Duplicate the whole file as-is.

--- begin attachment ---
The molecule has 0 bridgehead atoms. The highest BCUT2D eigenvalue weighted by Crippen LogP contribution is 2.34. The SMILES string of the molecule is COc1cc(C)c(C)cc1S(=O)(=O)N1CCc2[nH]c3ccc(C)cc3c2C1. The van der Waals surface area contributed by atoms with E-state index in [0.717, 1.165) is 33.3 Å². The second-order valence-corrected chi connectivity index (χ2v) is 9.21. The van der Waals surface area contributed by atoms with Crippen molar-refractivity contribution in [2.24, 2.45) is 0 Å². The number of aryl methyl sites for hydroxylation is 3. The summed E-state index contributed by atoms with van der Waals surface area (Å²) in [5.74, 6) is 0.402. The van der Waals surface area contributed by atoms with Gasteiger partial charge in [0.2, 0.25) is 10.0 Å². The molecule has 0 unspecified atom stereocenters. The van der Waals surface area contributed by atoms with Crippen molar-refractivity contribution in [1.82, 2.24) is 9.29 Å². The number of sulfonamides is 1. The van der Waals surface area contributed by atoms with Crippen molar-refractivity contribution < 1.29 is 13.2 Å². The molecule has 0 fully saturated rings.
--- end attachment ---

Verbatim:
The molecule has 0 bridgehead atoms. The highest BCUT2D eigenvalue weighted by Crippen LogP contribution is 2.34. The SMILES string of the molecule is COc1cc(C)c(C)cc1S(=O)(=O)N1CCc2[nH]c3ccc(C)cc3c2C1. The van der Waals surface area contributed by atoms with E-state index in [0.717, 1.165) is 33.3 Å². The second-order valence-corrected chi connectivity index (χ2v) is 9.21. The van der Waals surface area contributed by atoms with Crippen molar-refractivity contribution in [2.24, 2.45) is 0 Å². The number of aryl methyl sites for hydroxylation is 3. The summed E-state index contributed by atoms with van der Waals surface area (Å²) in [5.74, 6) is 0.402. The van der Waals surface area contributed by atoms with Gasteiger partial charge in [0.2, 0.25) is 10.0 Å². The molecule has 0 unspecified atom stereocenters. The van der Waals surface area contributed by atoms with Crippen molar-refractivity contribution in [1.82, 2.24) is 9.29 Å². The number of sulfonamides is 1. The van der Waals surface area contributed by atoms with Crippen molar-refractivity contribution < 1.29 is 13.2 Å². The molecule has 0 fully saturated rings.